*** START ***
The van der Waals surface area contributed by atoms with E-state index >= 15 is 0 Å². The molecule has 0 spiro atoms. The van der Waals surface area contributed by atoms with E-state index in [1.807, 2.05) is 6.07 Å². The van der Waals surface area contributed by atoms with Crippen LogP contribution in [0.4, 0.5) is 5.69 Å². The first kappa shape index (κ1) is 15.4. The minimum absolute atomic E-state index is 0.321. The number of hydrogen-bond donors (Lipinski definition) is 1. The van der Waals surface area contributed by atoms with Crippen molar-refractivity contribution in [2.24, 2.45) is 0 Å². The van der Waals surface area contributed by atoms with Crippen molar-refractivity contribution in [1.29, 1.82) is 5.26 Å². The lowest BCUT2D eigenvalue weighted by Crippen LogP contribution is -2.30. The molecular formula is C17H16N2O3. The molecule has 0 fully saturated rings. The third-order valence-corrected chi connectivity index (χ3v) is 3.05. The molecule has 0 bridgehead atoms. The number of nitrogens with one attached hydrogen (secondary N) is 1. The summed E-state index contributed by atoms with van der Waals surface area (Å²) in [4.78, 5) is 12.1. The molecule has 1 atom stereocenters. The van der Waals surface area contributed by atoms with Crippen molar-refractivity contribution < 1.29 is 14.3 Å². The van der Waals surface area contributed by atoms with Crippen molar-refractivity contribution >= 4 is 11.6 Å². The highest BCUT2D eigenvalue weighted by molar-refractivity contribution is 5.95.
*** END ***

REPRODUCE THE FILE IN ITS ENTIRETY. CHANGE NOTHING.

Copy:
The van der Waals surface area contributed by atoms with E-state index >= 15 is 0 Å². The molecule has 0 spiro atoms. The van der Waals surface area contributed by atoms with E-state index in [1.807, 2.05) is 6.07 Å². The van der Waals surface area contributed by atoms with Crippen LogP contribution in [0.4, 0.5) is 5.69 Å². The first kappa shape index (κ1) is 15.4. The minimum absolute atomic E-state index is 0.321. The number of hydrogen-bond donors (Lipinski definition) is 1. The van der Waals surface area contributed by atoms with Crippen molar-refractivity contribution in [2.24, 2.45) is 0 Å². The van der Waals surface area contributed by atoms with Crippen molar-refractivity contribution in [1.29, 1.82) is 5.26 Å². The lowest BCUT2D eigenvalue weighted by Crippen LogP contribution is -2.30. The molecular formula is C17H16N2O3. The molecule has 0 fully saturated rings. The third-order valence-corrected chi connectivity index (χ3v) is 3.05. The molecule has 0 bridgehead atoms. The number of nitrogens with one attached hydrogen (secondary N) is 1. The summed E-state index contributed by atoms with van der Waals surface area (Å²) in [4.78, 5) is 12.1. The molecule has 1 atom stereocenters. The van der Waals surface area contributed by atoms with Crippen molar-refractivity contribution < 1.29 is 14.3 Å². The van der Waals surface area contributed by atoms with Crippen molar-refractivity contribution >= 4 is 11.6 Å². The highest BCUT2D eigenvalue weighted by molar-refractivity contribution is 5.95.